Enclosure Movement


The Enclosure Movement began around two centuries ago and continued until the early nineteenth century. It had a large effect on the landscape of Britain. There were different methods of enclosure. In the lowland part of Britain hedgerow, which are large tall bushes, became the most common method of enclosure. In the upper areas of Britian it was the drystone wall. Drystone walls were built entirely without any kind of mortar. This is an example of a drystone wall in the South Pennies area of Yorkshire.

Encloseure was used for many reasons, it was used to divide land and also protect and keep the animals from wandering too far. Enclosure made it a lot easier for farmers to heard the animals espesialy sheep and cows. Sheep were a big part of the ecomomy in Europe at this time and as new ways were developed to better care for them the better farmers did.


The enclosure movement was a movement in which landowners closed off

public lands in order to better organize and keep track of land and animals.

It also served the purpose of closing off the land they owned from that

which was previously shared with peasant farmers. This movement began around

two centuries ago and continued up until the early 19th Century, although the

method of enclosing dates back to medieval times. The enclosure movement

began in Britain, and had its biggest effect on the Midlands East Angila and

Central England. . It also spread to many other European countries such as

Russia, Hungary, Germany, France, and Denmark.

There were several methods used by farmers to enclose their land. The

most popular methods were putting up drystone walls. This method involved

farmers building stone walls entirely without any type of mortar. Another

method was growing hedges. This method was particularly popular in the

lowlands part of Britain. Wooden fences also became a practical way of

closing off land.

Though the enclosure movement was practical in organizing land among

wealthy landowners it also had a negative impact on peasant farmers. It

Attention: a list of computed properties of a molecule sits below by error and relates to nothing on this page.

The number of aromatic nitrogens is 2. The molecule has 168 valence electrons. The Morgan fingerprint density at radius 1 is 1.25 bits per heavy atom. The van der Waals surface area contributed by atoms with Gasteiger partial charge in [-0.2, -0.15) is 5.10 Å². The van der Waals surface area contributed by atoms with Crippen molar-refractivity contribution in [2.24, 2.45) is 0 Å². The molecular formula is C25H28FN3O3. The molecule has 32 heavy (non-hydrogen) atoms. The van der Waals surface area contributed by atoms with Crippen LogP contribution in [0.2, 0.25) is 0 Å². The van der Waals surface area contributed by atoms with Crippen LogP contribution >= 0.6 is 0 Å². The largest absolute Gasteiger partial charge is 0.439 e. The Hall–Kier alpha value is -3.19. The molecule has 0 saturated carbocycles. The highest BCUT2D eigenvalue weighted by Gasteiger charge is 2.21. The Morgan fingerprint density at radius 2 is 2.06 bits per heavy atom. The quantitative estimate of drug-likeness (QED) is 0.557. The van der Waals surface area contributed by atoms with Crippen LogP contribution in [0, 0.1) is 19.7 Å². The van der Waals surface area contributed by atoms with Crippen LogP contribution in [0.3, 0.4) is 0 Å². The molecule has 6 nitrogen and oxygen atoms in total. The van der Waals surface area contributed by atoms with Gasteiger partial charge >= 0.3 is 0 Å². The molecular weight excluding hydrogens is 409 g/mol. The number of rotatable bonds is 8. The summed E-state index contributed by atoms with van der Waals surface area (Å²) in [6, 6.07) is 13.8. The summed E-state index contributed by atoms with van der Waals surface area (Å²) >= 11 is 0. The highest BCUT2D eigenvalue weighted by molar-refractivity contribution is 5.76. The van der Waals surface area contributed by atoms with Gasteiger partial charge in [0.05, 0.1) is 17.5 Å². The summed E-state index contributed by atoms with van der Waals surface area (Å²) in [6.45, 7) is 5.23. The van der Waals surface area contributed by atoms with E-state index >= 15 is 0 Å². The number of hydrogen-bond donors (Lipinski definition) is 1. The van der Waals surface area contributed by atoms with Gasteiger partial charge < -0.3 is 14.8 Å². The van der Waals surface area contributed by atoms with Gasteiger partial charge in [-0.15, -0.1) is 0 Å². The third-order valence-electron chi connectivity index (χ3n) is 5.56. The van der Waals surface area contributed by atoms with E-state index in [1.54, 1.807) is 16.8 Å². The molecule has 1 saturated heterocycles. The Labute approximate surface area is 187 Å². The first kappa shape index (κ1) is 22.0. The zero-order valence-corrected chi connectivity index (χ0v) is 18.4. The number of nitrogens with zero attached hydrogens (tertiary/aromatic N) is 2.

caused massive urbanization as many farmers were forced to give up their

shares of the land to wealthy landowners and move into the cities in search

of work. A good amount of these farmers were unsuccessful and lived in

poverty with their families because there was not enough work. Families who

held land by custom were unable to produce legal documents proving their

ownership. What had once been traditional access to public lands used to get

firewood, fruit, nuts and "pig fodder" were now taken away.

On the positive side, there were many farmers who gained from enclosing.

More productive ways of farming were developed. Farms that were small and

practically unprofitable came into the market. Some farmers whose farms had

been yielding no profits, were able to work on large farms to support their

families. There was a general increase in food being produced. They

improved the health of the general population, especially of those who lived

in towns and cities.

Certain landowners in the 1830's, like Charles Townsend, showed that by

enclosing land into large compact blocks, instead of scattered strips, saved

time while farming and also avoided wasting land between strips. New and

larger farming machinery, such as the seed drill, became more useful with

enclosure. Also, experimental methods such as "four-field" crop rotation

could be used more effectively.

The enclosure movement had spread through Europe like wildfire, starting

in Britain. It sparked ideas onto the minds of large landowners and peasants

alike. Although the enclosure movement caused great hardship to some and

brought abundant futures to others, it was a great turning point in history.

It brought on new ideas and ways of working. It helped factories and

industry grow in a whole new way.




"Enclosure", Funk & Wagnalls Corporation, 1994 ed.


"Enclosure", The Hutchinson Encyclopedia, 1998 ed.


Gray, S., "Enclosure", 1995. URL:http://www.multiamedia.calpoly.edu/

libarts/call/enclsoures.html (22 Nov. 1999)


Lowe, V., "Photo of Drystone Wall, South Pennines", 1997. URL:http://www.

vlec.u-net.com/mono/mono-01.html (22 Nov. 1999)


McCarthy, E.J., "The Enclosure Movement-20th Century version", The

Progressive Populist, 1999. URL:http://www.populist.com/ 3.96.McCarthy.html

(22 Nov. 1999).